I went into this week really wanting to like Times Square. Broadway just reopened in NYC, so I figured that it would be the perfect time to see if I could have a Times Square experience that defied the typical New Yorker convention to avoid the area at all costs. Although I found some interesting things, I wouldn’t say that they are enough to outweigh Times Square overall being a neon nightmare. But if you’re looking for non-touristy things to do at Times Square once you’ve exhausted all the tourist traps, check out any of the following:
Times Square Subway Station Art
When you arrive at Times Square (via subway, I presume), don’t be in such a rush to leave the train station. Yes, the Times Square station just as gritty and dirty as the other 471 subway stations in NYC, and architecturally it’s not much of a looker, but there are actually several art installations within the station that are worth taking a look at. See if you can spot all 67 mosaic figures that make up The Revelers by Jane Dickson or the 35 ceramic slabs by Toby Buonagurio that are also in various corridors throughout the station. Not to mention, there is the Times Square Mural by Roy Lichtenstein, another mosaic called Losing My Marbles by Lisa Dinhofer, and the spot-on poem called “A Commuter’s Lament” by Norman B. Colps. And when you’re done looking at the art, make sure to check out the artists who frequently share their musical talents near the Times Square mural.
Father Duffy Square
Poor Father Francis P. Duffy. The man survived the battlefields of the Spanish-American War and World War I only for his statue to be perpetually overlooked by tourists in the technicolor hell that is Times Square. When you pay his statue a visit, scan the nearby QR code to hear him tell his story. Unlike the unfortunate Father Duffy, George Cohen, aka “the man who owns Broadway,” must be in heaven. The entertainer’s statue stands just to the south of Father Duffy’s near the corner of Broadway and 45th street, engraved with the names of some of his greatest hits, such as “Give My Regards to Broadway” and “Over There.” But wait! Don’t leave Father Duffy Square yet. Look down at the sidewalk behind the George Cohen statue, where you’ll find the Spotlight on Broadway map, an artistic take on the locations of nearly every Broadway theater from 40th Street to 66th Street. That’s a lot packed into one block.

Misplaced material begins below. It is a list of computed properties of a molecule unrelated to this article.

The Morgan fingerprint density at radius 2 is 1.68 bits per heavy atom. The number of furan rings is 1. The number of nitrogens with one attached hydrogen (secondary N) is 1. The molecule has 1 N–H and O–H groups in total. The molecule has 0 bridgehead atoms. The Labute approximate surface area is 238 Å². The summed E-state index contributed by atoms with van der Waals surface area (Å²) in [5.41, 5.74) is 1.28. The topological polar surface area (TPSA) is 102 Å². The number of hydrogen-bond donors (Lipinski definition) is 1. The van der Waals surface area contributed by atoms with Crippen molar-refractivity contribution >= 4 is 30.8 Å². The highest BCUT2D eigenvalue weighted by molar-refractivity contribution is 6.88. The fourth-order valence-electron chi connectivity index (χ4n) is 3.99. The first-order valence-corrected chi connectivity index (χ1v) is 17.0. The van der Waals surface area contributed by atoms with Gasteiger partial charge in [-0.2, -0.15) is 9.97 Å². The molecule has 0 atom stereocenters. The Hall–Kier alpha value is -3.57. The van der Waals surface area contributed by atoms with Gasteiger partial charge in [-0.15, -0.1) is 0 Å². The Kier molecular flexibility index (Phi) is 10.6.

The Times Square Hum
Walk over to the subway grates near the corner of 45th Street. Hear anything? It’s not obvious but the hum you’re hearing is a sound art installation playing underneath your feet. The artist Max Neuhaus wouldn’t have been pleased that I’m telling you about this piece and where to find it, as he wanted people to surreptitiously encounter the hum. I’m sure a more artsy person would interpret this piece as finding the calm within the chaos of Times Square. But to be honest, it’s probably not going to blow your mind if and when you hear it.
Architecture Worth Stopping in the Center of the Sidewalk to See
Times Square isn’t reknown for its architecture, but if you can see past the blinding lights, you might notice a few buildings worth gazing at. The Knickerbocker Hotel, the Paramount Building, the New Amsterdam Theatre, and the Lyceum Theatre will catch your eye if you like intricate flourishes. Additionally, the former I. Miller Shoe Store at 1552 Broadway is also interesting to look at because of its statues dedicated to famous female Broadway stars.
Shops that Aren’t Big Brand Superstores
Times Square is mid-tier shopping mecca — if you’re able to put up with the crowds. But if you’re looking for unique shopping experiences that you won’t find in Anytown, USA, check out The Drama Book Shop, Kinokuniya Book Store, or Midtown Comics. (It’s just a coincidence that these are all book stores, but book stores are the best kind of stores.🤷🏾♀️)
The Midnight Moment
Times Square is better to experience at night but it’s at its best at 11:57pm. From 11:57pm to midnight, all 75 or so billboards in the area display a massive digital art piece. If there’s one thing worth doing at Times Square (besides seeing a Broadway show), this is it. Note that the art on display during the Midnight Moment changes each month so you may want to experience this more than once.
That’s the end of my list of non-touristy things to do in Times Square. I’ll admit that some of these things aren’t knock-your-socks off thrilling, but it does show that there’s more to Times Square than tourist traps.
Locals, would you add anything else to this list? Share your Times Square non-touristy things to do in the comment section.
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